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I have created an MQ receiver with following selector:

String selector = "JMSTimestamp BETWEEN 1446297200000 AND 1552479882777"

When I ran the code, the selector is picking up the messages which is out of these bounds and it is not picking up the ones which are actually supposed to be picked up. Log snippet is as written below :

**lines****
--------- Receiving messages from MQ.
--------- Created consumer with Message selector JMSTimestamp BETWEEN 1446297200000 AND 1552479882777.
--------- Receiving messages.
--------- Message type is text.
--------- JMSTimestamp is 1552480011190.
--------- JMSTimestamp with format Mar 13,2019 13:26:51 .
--------- Processing Message.
***lines***

As we can see in logs the JMSTimeStamp of message is greater than the one mentioned in selector upper bound 1552479882777.

what is wrong in the selector, and how is it supposed to be written? please help to analyse.

Full code is as follows:

      @Cleanup
      QueueConnection connection = null;
      @Cleanup
      QueueSession session = null;
      @Cleanup
      MessageConsumer receiver = null;
      @Cleanup
      InitialContext ctx = null;
      ctx = new InitialContext();
      QueueConnectionFactory cf = (QueueConnectionFactory) ctx.lookup(JMS_FACTORY);
      connection = (QueueConnection) cf.createQueueConnection();
      session = (QueueSession) connection.createQueueSession(false, Session.AUTO_ACKNOWLEDGE);
      log.info("Receiving Message from MQ");
      Queue replyQueue = (Queue) session.createQueue(REPLY_QUEUE);
      //getting time till 3 minutes ago
      Long threeMinutesAgo = System.currentTimeMillis() - 180000;
      // below expression is to select messages which are sitting in queue for more than 3 minutes,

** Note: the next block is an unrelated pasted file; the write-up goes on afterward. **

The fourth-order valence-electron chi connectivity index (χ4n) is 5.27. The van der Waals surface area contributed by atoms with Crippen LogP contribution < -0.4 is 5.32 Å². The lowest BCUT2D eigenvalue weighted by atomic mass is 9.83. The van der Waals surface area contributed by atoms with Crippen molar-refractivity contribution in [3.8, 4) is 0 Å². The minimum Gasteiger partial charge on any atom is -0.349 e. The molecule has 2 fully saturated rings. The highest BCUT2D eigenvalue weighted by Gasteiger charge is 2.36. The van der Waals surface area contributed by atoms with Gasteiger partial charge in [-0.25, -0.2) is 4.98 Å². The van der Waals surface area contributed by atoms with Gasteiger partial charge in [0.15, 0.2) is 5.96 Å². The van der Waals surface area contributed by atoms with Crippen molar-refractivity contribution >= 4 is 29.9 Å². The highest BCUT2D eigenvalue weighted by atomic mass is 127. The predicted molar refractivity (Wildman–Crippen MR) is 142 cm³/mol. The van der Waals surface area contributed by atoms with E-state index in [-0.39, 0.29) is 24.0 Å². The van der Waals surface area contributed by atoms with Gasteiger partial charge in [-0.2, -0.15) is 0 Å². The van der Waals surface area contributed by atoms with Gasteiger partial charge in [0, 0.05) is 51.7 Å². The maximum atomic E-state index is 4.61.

String messageSelector = "JMSTimestamp BETWEEN 1446297200000 AND " + threeMinutesAgo;
      receiver = (MessageConsumer) session.createConsumer(replyQueue, messageSelector);
      log.info("created Consumer with message selector {}", messageSelector);
      connection.start();
      while (true) {
        log.info("------------receiving response--------------");
        Message asyncMessage = receiver.receiveNoWait();
        if (asyncMessage instanceof TextMessage) {
          log.info("Message type is text");
          log.info("JMSTimeStamp is {}", String.valueOf(asyncMessage.getJMSTimestamp()));
          log.info("JMSTimeStamp with format {}", sdf.format(new Date(asyncMessage.getJMSTimestamp())));
          log.info("ThreeMinutesAgo with format {}", sdf.format(new Date(threeMinutesAgo)));
          log.info("Difference is {}", String.valueOf(System.currentTimeMillis() - asyncMessage.getJMSTimestamp()));
          log.info("Difference with format {}",
              sdf.format(new Date(System.currentTimeMillis() - asyncMessage.getJMSTimestamp())));
          String replyString = ((TextMessage) asyncMessage).getText();
          asyncMessage.acknowledge();
          processIntoText(replyString);
        } if (asyncMessage == null) {
          log.error("Queue is now empty for specified messages or null. ");
          break;
        }
      }
    } catch (JMSException | JAXBException | ParserConfigurationException | SAXException | NamingException e) {
      log.error("Error in messaging {}", e);
    }
  • The syntax of the selector looks OK to me. – Justin Bertram Mar 13 at 18:01
  • It's not working still – Harsha Mar 13 at 19:31
  • Have you tried using an alternative syntax like JMSTimestamp >= 1446297200000 AND JMSTimestamp <= 1552479882777? If that also doesn't work then I'd suspect a bug in your JMS client or server. – Justin Bertram Mar 13 at 20:06
  • Yeah even this doesn't work – Harsha Mar 14 at 4:20
  • 1
    You selector looks ok, which implies that maybe there is a bug in how your code applies the selector to the message consumption. You have only provided the system output from your app, and not the code, so it is difficult to tell. – chughts Mar 14 at 9:47

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